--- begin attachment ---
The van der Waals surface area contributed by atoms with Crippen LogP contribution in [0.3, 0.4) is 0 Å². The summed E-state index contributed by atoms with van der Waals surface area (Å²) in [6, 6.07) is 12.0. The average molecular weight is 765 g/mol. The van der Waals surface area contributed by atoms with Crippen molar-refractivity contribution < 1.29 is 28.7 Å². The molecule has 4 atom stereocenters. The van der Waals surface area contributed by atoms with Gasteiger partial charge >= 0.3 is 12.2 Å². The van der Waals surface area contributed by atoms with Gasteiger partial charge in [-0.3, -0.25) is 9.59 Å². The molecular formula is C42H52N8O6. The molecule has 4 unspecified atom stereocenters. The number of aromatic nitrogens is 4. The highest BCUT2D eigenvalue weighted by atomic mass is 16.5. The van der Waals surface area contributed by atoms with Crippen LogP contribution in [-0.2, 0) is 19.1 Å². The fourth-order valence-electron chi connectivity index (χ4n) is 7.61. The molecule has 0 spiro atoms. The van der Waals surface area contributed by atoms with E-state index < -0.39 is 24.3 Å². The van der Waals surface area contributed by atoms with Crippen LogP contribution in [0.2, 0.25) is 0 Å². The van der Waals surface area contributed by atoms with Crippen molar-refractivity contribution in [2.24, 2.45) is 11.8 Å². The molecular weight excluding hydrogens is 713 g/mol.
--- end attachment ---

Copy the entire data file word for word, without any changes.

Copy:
The van der Waals surface area contributed by atoms with Crippen LogP contribution in [0.3, 0.4) is 0 Å². The summed E-state index contributed by atoms with van der Waals surface area (Å²) in [6, 6.07) is 12.0. The average molecular weight is 765 g/mol. The van der Waals surface area contributed by atoms with Crippen molar-refractivity contribution < 1.29 is 28.7 Å². The molecule has 4 atom stereocenters. The van der Waals surface area contributed by atoms with Gasteiger partial charge >= 0.3 is 12.2 Å². The van der Waals surface area contributed by atoms with Gasteiger partial charge in [-0.3, -0.25) is 9.59 Å². The molecular formula is C42H52N8O6. The molecule has 4 unspecified atom stereocenters. The number of aromatic nitrogens is 4. The highest BCUT2D eigenvalue weighted by atomic mass is 16.5. The van der Waals surface area contributed by atoms with Crippen LogP contribution in [-0.2, 0) is 19.1 Å². The fourth-order valence-electron chi connectivity index (χ4n) is 7.61. The molecule has 0 spiro atoms. The van der Waals surface area contributed by atoms with E-state index < -0.39 is 24.3 Å². The van der Waals surface area contributed by atoms with Crippen LogP contribution in [0.2, 0.25) is 0 Å². The van der Waals surface area contributed by atoms with Crippen molar-refractivity contribution in [2.24, 2.45) is 11.8 Å². The molecular weight excluding hydrogens is 713 g/mol.